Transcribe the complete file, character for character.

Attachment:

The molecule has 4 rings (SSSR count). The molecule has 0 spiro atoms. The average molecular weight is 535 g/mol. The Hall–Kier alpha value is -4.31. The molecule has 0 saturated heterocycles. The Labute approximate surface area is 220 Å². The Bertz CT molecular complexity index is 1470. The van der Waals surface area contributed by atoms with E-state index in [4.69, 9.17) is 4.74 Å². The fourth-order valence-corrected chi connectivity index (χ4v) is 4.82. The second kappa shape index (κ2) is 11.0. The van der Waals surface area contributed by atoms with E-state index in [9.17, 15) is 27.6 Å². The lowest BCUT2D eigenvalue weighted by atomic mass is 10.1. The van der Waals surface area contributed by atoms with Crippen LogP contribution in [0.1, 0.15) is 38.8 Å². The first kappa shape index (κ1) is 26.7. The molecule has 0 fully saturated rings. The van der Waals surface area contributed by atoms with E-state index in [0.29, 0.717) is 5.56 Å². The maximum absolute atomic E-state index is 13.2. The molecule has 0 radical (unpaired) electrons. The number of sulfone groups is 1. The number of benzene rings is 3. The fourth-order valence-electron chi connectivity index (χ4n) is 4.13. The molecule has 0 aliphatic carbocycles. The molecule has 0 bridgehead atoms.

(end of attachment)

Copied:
The molecule has 4 rings (SSSR count). The molecule has 0 spiro atoms. The average molecular weight is 535 g/mol. The Hall–Kier alpha value is -4.31. The molecule has 0 saturated heterocycles. The Labute approximate surface area is 220 Å². The Bertz CT molecular complexity index is 1470. The van der Waals surface area contributed by atoms with E-state index in [4.69, 9.17) is 4.74 Å². The fourth-order valence-corrected chi connectivity index (χ4v) is 4.82. The second kappa shape index (κ2) is 11.0. The van der Waals surface area contributed by atoms with E-state index in [9.17, 15) is 27.6 Å². The lowest BCUT2D eigenvalue weighted by atomic mass is 10.1. The van der Waals surface area contributed by atoms with Crippen LogP contribution in [0.1, 0.15) is 38.8 Å². The first kappa shape index (κ1) is 26.7. The molecule has 0 fully saturated rings. The van der Waals surface area contributed by atoms with E-state index in [0.29, 0.717) is 5.56 Å². The maximum absolute atomic E-state index is 13.2. The molecule has 0 radical (unpaired) electrons. The number of sulfone groups is 1. The number of benzene rings is 3. The fourth-order valence-electron chi connectivity index (χ4n) is 4.13. The molecule has 0 aliphatic carbocycles. The molecule has 0 bridgehead atoms.